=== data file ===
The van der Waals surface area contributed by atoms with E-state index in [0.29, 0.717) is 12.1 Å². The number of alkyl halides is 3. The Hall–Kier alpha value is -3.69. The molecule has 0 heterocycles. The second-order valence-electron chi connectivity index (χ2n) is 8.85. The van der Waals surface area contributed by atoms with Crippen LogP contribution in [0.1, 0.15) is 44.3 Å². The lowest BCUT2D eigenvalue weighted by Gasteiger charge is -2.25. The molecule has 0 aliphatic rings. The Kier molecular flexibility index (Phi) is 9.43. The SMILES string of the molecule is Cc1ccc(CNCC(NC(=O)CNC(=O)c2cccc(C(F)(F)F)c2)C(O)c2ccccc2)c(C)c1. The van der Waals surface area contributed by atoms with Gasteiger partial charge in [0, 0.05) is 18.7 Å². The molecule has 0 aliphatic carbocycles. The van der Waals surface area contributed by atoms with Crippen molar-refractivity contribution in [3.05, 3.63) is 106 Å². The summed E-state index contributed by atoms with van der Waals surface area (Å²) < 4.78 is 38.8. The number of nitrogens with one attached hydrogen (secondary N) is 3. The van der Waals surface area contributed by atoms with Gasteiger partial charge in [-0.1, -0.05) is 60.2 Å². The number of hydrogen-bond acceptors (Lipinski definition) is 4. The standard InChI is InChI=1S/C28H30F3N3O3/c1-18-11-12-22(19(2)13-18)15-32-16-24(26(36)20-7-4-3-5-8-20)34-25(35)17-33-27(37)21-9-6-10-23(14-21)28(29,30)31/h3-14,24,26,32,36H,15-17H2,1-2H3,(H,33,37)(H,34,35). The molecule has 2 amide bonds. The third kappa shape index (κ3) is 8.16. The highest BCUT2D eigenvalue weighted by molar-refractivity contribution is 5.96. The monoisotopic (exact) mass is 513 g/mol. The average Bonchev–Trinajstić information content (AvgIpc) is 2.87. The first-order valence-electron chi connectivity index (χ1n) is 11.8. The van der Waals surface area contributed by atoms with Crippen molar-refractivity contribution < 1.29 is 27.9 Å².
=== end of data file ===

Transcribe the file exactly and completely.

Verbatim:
The van der Waals surface area contributed by atoms with E-state index in [0.29, 0.717) is 12.1 Å². The number of alkyl halides is 3. The Hall–Kier alpha value is -3.69. The molecule has 0 heterocycles. The second-order valence-electron chi connectivity index (χ2n) is 8.85. The van der Waals surface area contributed by atoms with Crippen LogP contribution in [0.1, 0.15) is 44.3 Å². The lowest BCUT2D eigenvalue weighted by Gasteiger charge is -2.25. The molecule has 0 aliphatic rings. The Kier molecular flexibility index (Phi) is 9.43. The SMILES string of the molecule is Cc1ccc(CNCC(NC(=O)CNC(=O)c2cccc(C(F)(F)F)c2)C(O)c2ccccc2)c(C)c1. The van der Waals surface area contributed by atoms with Gasteiger partial charge in [0, 0.05) is 18.7 Å². The molecule has 0 aliphatic carbocycles. The van der Waals surface area contributed by atoms with Crippen molar-refractivity contribution in [3.05, 3.63) is 106 Å². The summed E-state index contributed by atoms with van der Waals surface area (Å²) < 4.78 is 38.8. The number of nitrogens with one attached hydrogen (secondary N) is 3. The van der Waals surface area contributed by atoms with Gasteiger partial charge in [-0.1, -0.05) is 60.2 Å². The number of hydrogen-bond acceptors (Lipinski definition) is 4. The standard InChI is InChI=1S/C28H30F3N3O3/c1-18-11-12-22(19(2)13-18)15-32-16-24(26(36)20-7-4-3-5-8-20)34-25(35)17-33-27(37)21-9-6-10-23(14-21)28(29,30)31/h3-14,24,26,32,36H,15-17H2,1-2H3,(H,33,37)(H,34,35). The molecule has 2 amide bonds. The third kappa shape index (κ3) is 8.16. The highest BCUT2D eigenvalue weighted by molar-refractivity contribution is 5.96. The monoisotopic (exact) mass is 513 g/mol. The average Bonchev–Trinajstić information content (AvgIpc) is 2.87. The first-order valence-electron chi connectivity index (χ1n) is 11.8. The van der Waals surface area contributed by atoms with Crippen molar-refractivity contribution < 1.29 is 27.9 Å².